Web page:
Gas drilling in the news: Love that dirty water

Reuters has been doing a great job lately of following the debate over natural gas drilling in New York State. Their latest article takes a look at the growing problem of disposing of frack water, which is too salty and contaminant-laden for most wastewater treatment plants to handle.

According to the story, there's a chicken-and-egg problem involved: Critics of the practice don't want the state to issue permits without knowing if gas companies can deal with the waste, but gas companies don't want to invest in expensive waste management technology unless drilling is a sure bet.

Around a third of the millions of gallons of water used in fracturing comes back to the surface where it is either reused, stored on site or trucked to treatment plants.

Conrad said companies that can build crystallizer plants -- specialized waste treatment plants that distill salt out of waste water -- are unwilling to make an investment in New York until the state begins issuing drilling permits.

ProPublica also has a story today about Congressional investigation into horizontal drilling and its environmental impacts.

As part of the new investigation by the Energy and Commerce Committee, [Henry] Waxman and subcommittee chairman Edward Markey, D-Mass., sent letters to eight companies, including Halliburton, B.J. Services and Schlumberger, asking for more information about the drilling process and the chemicals it requires.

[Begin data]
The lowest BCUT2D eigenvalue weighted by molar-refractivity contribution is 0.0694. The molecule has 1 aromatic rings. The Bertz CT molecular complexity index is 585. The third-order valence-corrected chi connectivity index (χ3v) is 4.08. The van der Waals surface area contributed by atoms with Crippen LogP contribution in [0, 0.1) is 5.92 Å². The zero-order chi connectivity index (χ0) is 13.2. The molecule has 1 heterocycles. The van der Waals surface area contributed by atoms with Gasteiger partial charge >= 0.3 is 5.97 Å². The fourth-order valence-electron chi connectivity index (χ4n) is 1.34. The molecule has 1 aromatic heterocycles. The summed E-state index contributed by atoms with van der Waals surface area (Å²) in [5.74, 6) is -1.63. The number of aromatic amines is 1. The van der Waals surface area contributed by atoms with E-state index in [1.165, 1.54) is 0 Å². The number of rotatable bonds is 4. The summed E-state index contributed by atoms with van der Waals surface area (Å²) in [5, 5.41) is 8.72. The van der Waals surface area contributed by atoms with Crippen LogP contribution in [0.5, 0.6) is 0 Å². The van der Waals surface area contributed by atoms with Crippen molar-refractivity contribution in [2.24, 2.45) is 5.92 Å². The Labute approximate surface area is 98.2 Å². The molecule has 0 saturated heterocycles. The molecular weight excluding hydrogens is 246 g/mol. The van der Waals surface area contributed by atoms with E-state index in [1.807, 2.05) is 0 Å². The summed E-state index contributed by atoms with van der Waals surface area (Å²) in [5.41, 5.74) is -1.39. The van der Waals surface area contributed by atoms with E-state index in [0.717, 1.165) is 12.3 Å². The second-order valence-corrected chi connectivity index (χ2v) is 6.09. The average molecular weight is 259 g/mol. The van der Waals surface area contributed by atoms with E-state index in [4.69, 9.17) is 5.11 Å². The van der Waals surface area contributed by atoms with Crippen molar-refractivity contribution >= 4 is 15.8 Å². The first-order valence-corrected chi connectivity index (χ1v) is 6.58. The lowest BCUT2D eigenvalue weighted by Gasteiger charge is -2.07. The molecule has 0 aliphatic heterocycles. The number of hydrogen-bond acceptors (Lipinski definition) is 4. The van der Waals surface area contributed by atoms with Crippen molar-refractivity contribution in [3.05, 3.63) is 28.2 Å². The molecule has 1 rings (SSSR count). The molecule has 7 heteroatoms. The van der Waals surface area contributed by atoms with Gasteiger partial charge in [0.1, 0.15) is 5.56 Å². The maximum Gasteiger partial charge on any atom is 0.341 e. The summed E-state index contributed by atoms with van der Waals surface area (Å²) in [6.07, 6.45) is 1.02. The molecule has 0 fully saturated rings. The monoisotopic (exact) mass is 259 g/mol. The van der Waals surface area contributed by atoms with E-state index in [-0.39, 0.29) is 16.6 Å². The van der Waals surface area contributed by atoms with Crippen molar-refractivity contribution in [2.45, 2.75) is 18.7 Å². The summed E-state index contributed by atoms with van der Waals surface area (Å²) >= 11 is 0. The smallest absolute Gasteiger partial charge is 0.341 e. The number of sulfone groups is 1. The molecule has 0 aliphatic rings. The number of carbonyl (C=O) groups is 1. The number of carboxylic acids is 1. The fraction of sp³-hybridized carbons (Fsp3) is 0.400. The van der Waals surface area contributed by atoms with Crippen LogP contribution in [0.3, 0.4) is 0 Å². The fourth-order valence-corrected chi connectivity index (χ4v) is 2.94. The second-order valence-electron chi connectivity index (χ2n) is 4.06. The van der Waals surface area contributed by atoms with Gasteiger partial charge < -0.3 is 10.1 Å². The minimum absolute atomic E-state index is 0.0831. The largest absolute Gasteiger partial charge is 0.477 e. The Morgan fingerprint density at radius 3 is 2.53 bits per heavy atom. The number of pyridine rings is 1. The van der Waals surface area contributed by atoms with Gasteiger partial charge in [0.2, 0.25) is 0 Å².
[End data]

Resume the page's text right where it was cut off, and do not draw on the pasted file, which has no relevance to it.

At the Marcellus Effect, Sue Heavenrich has a story on Chesapeake's recent decision to withdraw its application to dispose of frack water at an old gas well near the Finger Lakes. Heavenrich says New Yorkers can expect long-defunct gas wells to be receiving plenty of interest from companies looking to dispose of frack water:

There are currently 112 active Trenton and Black River wells in New York State. Most of these are located in Steuben County (where Pulteney is located), but more than 40 are located in Chemung County, just a left turn and down the road from me. While the wells are labeled "active" on the DEC website, clicking on their production records reveals that - at least a few of the wells - aren't lining anyone's pockets with income. To a company desperate for disposal options, these wells look like holes in the ground just waiting for frackwater.